Trading tips and tricks in a constant quest to improve his skills has paid off for Rojas. The 19-year-old from Highland Park picked up a $2,000 award from the Information Systems Security Assn. of San Francisco at the Cornerstones of Trust conference in the Bay Area on Tuesday. It's an honor rewarding him for pursuing a career in cybersecurity. His dream job would be a "penetration tester," working from the inside to find vulnerabilities in a network.
The supply of cybersecurity professionals has not kept up with the rising demand globally. Programs have popped up nationwide to address the issue. Rojas was introduced to cybersecurity through the CyberPatriot competition in high school.
An industry group will begin certifying products capable of running on a faster and more reliable wireless network technology, the group announced Wednesday.
The launch of the Wi-Fi Alliance’s certification program is expected to lead to a flood of more advanced routers, smartphones, tablets and computers hitting the market in the next couple of months, said Greg Ennis, the alliance’s technical director.
Silicon Beach Fest, aimed at boosting the growing Los Angeles technology scene, is back for its second year.
The four-day tech entertainment festival officially kicks off Wednesday with an opening party and a start-up demo day.
Thursday, Friday and Saturday will feature panels on topics including ad tech, digital content, branding and marketing, e-commerce, gaming and design. There will also be events such as a start-up showcase, food truck lunch and meet-and-greets with local venture capitalists.
The majority of events will take place at tech co-working spaces Cross Campus and ROC in downtown Santa Monica.
Festival director Kevin Winston came up with the idea for Silicon Beach Fest last year after returning from South by Southwest Interactive in Austin.
With L.A. home to scores of new start-ups, "I got back and was like, 'Why don't we have anything in L.A. that celebrates the tech scene here?'" he said. "This isn't meant to duplicate South by Southwest; it is a tech fest that...
Google is petitioning the Foreign Intelligence Surveillance Court for approval to reveal detailed information about the amount of national security requests it receives.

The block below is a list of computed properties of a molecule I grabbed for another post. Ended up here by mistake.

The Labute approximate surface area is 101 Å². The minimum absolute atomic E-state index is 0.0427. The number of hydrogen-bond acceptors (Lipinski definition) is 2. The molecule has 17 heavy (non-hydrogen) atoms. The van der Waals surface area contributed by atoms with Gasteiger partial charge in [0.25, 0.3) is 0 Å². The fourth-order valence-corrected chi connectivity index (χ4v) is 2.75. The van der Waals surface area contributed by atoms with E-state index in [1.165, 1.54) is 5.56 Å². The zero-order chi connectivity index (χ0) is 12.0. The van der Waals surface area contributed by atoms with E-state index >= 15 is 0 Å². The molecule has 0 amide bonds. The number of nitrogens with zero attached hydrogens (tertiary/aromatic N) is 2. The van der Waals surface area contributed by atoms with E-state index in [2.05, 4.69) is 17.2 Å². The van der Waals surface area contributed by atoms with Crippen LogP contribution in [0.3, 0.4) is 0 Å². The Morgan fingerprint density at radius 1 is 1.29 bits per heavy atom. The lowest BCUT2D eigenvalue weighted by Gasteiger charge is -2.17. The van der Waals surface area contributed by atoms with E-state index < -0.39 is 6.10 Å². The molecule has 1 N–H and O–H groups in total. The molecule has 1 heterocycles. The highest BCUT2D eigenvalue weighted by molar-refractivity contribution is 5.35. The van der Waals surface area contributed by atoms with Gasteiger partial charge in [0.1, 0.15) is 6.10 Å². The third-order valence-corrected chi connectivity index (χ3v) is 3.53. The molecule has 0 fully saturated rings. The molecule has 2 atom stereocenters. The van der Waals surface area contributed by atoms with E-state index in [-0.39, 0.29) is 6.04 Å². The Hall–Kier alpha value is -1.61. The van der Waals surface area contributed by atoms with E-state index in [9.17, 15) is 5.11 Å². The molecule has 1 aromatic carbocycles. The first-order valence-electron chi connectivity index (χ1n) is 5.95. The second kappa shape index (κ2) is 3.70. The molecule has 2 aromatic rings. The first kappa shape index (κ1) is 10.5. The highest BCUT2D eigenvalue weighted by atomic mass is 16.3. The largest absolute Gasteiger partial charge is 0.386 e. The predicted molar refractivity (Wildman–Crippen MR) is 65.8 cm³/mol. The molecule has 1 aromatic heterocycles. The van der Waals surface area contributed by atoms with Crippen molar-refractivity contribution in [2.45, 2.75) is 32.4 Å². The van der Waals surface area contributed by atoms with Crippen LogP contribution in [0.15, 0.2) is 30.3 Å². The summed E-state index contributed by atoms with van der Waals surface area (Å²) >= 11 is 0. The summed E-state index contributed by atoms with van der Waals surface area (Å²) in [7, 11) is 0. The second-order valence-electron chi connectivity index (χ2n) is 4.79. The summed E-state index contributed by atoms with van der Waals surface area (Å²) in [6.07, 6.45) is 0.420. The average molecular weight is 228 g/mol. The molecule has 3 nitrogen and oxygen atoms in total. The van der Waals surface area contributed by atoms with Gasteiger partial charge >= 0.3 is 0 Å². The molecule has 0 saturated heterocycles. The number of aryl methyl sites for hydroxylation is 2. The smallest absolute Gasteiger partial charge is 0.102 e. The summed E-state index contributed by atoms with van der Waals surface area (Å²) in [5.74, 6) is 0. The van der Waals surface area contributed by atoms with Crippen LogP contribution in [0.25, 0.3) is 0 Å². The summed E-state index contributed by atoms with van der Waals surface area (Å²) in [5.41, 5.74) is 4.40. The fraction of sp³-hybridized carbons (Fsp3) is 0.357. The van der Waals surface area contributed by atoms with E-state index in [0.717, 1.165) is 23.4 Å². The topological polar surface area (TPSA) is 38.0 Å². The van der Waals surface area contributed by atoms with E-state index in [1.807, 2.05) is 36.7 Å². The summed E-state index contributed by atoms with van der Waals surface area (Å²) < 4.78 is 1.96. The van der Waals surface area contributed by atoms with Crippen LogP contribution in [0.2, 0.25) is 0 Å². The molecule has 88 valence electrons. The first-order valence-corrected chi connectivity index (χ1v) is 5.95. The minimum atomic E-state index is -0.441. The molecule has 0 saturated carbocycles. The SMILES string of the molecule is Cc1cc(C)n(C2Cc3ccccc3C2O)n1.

The company filed a motion Tuesday seeking permission to share the information as it and other large tech companies attempt to shield themselves from the growing backlash over damaging revelations that they turned over user data to the National Security Agency's clandestine PRISM program.
Facebook, Microsoft, Yahoo and Apple have all shared information on government requests they've received in recent months, but Google said that information lumps together national security requests with criminal requests and doesn't help users gain a better understanding of the situation.
Google, which already issues an annual transparency report detailing law enforcement requests, is seeking "declaratory judgment" that it has rights, under the 1st Amendment, to detail the exact amount of national...
FiftyThree, the developer of the app that won Apple's iPad app of the year award, has raised $15 million in funding, led by venture capital firm Andreessen Horowitz.
The developer, with offices in Seattle and New York, rose to fame late last year when Apple selected its app, Paper, for the award. Paper is a free app that turns iPads into digital sketchbooks. Within the app, users can buy different types of tools so they can make more detailed sketches and draw in different colors.
Paper has been downloaded more than 8 million times, but with the newly raised round of funding, FiftyThree will now focus on creating more tools for mobile productivity.
Huawei rolled out a smartphone Tuesday that it claims is the thinnest smartphone in the world.
The Ascend P6 smartphone is 0.24 inches thick, which is slightly slimmer than the 0.29-inch iPhone 5.
But that's not the only appealing feature of the phone. The device also comes with a 5-megapixel front camera, which is much better than most other smartphones on the market, which usually have 1- or 2-megapixel front cameras.
The high-resolution front camera makes the Ascend P6 "perfect for ‘selfies,’ " Huawei said in a statement.